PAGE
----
Tapan K. Bose is a noted human rights activist. Based in New Delhi, he is Secretary General Pakistan-India Peoples Forum for Peace and Democracy (PIPFPD). Bose has been Chief Executive Officer of the South Asia Forum for Human Rights (SAFHR) in Nepal since 1997. He has built SAFHR into a public forum in South Asia for regional dialogue, advocacy, teaching and research.
Its flagship, the Human Rights and Peace Studies Orientation Course, has been instrumental in developing South Asian perspectives. Its Women, Conflict and Peace-building programme was a pioneer in research on the gender experiences of conflict and peace-building. SAFHR’s dialogue forum on minorities brought out the first ever regional compendium on the status of minorities in the countries of South Asia. While he was in Lahore for a meeting of SAFHR and PIPFPD, he talked on issues relating to Kashmir, democracy, people’s rights, and India Pakistan relations. Excerpts from the Interview:
Zaman Khan: What brought you to Pakistan?
Tapan K. Bose: Besides meeting friends, there was some work of South Asian Forum for Human Right (SAFHR). I had to discuss affairs of Pakistan India Peoples Forum for Peace and Democracy (PIPFPD).
ZK: Is it easy to bring peace and democracy together?
TKB: Peace is our main objective but one has to understand what peace means. There can be peace, for example, in Sri Lanka. LTTE has been defeated. The country has achieved a military solution but has it actually achieved peace? Now there is more militarisation in Sri Lanka. Peace is linked with democracy. We are told that there is democracy in South Asia. Let us look at the nature and quality of democracy. Is it really a participatory process? Has this democracy empowered people? Yes there is a kind of "democracy", elections are held. But, is it possible for the ordinary people to actually participate in these elections? Is it possible for people from a low caste to defy the directive of the upper caste landlord?
ZK: How do you look at the trade relations between Pakistan and India?
TKB: The capitalist, industrialists and financiers of South Asia are coming together to exploit the masses. To exploit the market, to exploit the workers, exploit the resources in a more profitable manner. What will it give to the poor? On the contrary, there are worries that there would be deeper inroads into the resources of the poor people.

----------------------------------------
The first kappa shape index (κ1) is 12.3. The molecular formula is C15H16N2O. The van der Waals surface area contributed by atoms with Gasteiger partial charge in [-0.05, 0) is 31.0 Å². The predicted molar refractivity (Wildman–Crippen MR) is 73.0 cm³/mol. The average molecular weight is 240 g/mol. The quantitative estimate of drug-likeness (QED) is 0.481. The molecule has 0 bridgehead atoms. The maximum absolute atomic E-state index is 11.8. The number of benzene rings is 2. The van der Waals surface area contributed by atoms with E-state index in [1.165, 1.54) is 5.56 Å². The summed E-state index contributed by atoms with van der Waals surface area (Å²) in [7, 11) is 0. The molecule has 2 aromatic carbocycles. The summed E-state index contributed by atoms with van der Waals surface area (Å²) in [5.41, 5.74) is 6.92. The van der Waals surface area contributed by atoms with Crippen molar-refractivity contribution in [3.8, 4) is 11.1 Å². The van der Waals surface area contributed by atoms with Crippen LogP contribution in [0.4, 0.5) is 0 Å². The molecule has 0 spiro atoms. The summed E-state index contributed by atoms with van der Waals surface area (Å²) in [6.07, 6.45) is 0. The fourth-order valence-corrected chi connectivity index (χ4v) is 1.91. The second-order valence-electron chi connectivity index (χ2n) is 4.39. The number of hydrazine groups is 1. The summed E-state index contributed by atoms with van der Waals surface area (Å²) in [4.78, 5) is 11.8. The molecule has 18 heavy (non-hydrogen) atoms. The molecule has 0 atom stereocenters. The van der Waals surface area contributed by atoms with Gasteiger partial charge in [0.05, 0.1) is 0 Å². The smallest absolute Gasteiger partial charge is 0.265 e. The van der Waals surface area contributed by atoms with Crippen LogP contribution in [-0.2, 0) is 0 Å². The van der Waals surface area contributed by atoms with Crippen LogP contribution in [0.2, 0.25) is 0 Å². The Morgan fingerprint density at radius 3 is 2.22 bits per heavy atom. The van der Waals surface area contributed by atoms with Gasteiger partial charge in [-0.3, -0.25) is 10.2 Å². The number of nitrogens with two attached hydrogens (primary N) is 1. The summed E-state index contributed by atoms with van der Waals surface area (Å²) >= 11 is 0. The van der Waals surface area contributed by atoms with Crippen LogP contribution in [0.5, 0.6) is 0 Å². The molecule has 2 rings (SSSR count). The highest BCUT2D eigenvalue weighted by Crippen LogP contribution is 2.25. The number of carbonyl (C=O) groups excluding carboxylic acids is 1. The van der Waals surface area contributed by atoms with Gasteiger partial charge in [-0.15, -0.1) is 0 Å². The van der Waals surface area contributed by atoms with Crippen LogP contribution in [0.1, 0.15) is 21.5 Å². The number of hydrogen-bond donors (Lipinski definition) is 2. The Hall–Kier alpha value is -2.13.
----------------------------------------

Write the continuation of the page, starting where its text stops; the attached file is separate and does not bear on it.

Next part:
ZK: What is PIPFPD’s single achievement?
TKB: PIPFPD’s biggest achievement is that we have been able, by and large, to reduce the obvious hostility that was inculcated at the people’s level by the state and by the elite. People don’t talk of war now. Even when Kargil happened there was no real call for going to war by the common people. When the unfortunate terrorist attack by a group of people took place in Bombay, even Shiv Sena, the most radical Hindu organisation did not dare go on the streets and say let us attack Karachi. That is because they realized that people would not support them. This is our main achievement – that we have contributed to strengthening anti war perspective at popular level.
ZK: Don’t you think the peace process is hostage to the governments of Pakistan and India?
TKB: We are dependent on the governments for holding people-to-people dialogue for visa. On many occasions our meetings had be cancelled as the governments refused to give visa to our participants. We need to think in terms of how do we overcome this obstacle and take the agenda further.
ZK: PIPFPD was able to bring together Kashmiris from both sides of the border at the Allahabad peace convention. Do you see some hope that the Kashmir issue will be resolved according to the wishes of the people of Kashmir?
TKB: If the government of India and Pakistan don’t care for ordinary people why should one think they will do something different for the people of Kashmir? I don’t believe that the governments of India and Pakistan are ever going to give any kind of special democratic rights (to the Kashmiris) and going to create a different solution which will really empower the people politically, economically and socially. What is more important is that we have to stop the spiraling process of militarisation. We have to stop the violence. We have to stop these attacks on people. It is more visible in the Indian-held Kashmir. It may not be so visible in Azad Kashmir, but it is also happening there.